Bt Corn Adoption by U.S. Farmers Increases Yields and Profits
Genetically engineered varieties of corn, cotton, and soybeans with enhanced pest management traits, such as insect resistance and herbicide tolerance, have been widely adopted by U.S. farmers. Insect resistant crops (Bt crops) contain a gene from a soil bacterium, Bacillus thuringiensis, which produces a protein that is toxic to specific insects. Bt corn with traits to control the European corn borer was introduced commercially in 1996, and additional traits to control other types of insects were introduced in 2003 and in subsequent years.
Corn farmers have experienced significant changes since Bt corn was first introduced. Corn borer infestations have decreased considerably; new traits, such as corn rootworm and corn earworm resistance, have been engineered into Bt seeds, and many input costs have increased. Each of these changes has the potential to alter the farm-level costs and benefits of adopting and continuing to plant Bt corn. ERS researchers recently examined data from USDA’s 2005 Agricultural Resource Management Survey (ARMS) to determine the reasons farmers planted Bt corn and the resulting impact on corn yields, profits, and insecticide use.
At the time of the survey, about 38 percent of corn farmers had adopted Bt corn, although adoption rates varied by region. Over three-quarters of those farmers who had adopted Bt corn indicated that they did so to increase yields. Other reasons cited include the potential for reduced pesticide costs or savings to management time. ARMS data show that Bt adopters had higher yields, on average, than corn producers planting conventional seeds in 2005. Corn yields were about 17 bushels per acre higher for adopters than for nonadopters, on average, as were variable profits, while insecticide use was lower.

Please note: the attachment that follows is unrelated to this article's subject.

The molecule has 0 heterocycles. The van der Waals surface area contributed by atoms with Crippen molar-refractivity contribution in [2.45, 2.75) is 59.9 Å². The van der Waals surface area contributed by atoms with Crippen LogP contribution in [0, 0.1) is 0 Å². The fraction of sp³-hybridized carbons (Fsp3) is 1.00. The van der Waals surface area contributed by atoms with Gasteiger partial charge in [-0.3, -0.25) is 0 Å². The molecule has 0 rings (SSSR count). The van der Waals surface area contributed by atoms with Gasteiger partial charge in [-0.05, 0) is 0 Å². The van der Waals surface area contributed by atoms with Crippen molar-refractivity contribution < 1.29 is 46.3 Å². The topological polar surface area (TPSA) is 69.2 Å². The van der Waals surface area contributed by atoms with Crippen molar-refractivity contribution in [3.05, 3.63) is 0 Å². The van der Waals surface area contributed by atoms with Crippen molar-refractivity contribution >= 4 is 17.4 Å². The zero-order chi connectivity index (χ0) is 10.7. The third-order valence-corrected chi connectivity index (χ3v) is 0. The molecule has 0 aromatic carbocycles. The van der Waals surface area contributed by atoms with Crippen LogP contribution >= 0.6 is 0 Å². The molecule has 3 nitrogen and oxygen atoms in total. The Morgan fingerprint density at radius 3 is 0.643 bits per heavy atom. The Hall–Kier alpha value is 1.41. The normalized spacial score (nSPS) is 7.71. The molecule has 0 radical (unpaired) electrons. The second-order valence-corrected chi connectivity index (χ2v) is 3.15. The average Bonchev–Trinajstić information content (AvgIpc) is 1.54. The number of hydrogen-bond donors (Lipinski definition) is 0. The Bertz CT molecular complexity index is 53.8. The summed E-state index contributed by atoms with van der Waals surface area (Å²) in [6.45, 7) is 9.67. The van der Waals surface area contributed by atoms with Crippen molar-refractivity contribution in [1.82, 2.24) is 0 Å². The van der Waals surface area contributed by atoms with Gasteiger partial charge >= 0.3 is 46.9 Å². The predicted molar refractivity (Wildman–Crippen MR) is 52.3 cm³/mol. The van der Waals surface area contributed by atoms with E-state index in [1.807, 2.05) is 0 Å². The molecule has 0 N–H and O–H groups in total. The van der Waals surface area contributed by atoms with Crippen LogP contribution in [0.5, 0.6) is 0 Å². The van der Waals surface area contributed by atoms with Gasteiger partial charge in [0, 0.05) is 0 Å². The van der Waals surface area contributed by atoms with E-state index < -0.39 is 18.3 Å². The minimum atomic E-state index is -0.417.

Simple comparisons of averages can be misleading because adopters and nonadopters can differ in ways other than the seeds they plant. Using econometric techniques to adjust for these differences, the researchers confirm that Bt adoption was positively associated with increased variable profits and yields in 2005. More specifically, they found that a 10.0-percent increase in Bt adoption was associated with a 1.7-percent increase in corn yields and a 1.65-percent increase in variable profits (those profit increases were largely driven by the yield gains). However, the results suggest that Bt adoption was not significantly related to insecticide use. This may be related tolow insect-infestation levels in 2005. For instance, Bt corn use suppressed areawide European corn borer infestations. This suggests that by reducing pest populations, Bt corn benefited not only Bt adopters but nonadopters as well.
“Revisiting the Impact of Bt Corn Adoption by U.S. Farmers,”, Agricultural and Resource Economics Review, Vol. 41, No. 3, pp. 377-390., December 2012, Agricultural and Resource Economics Review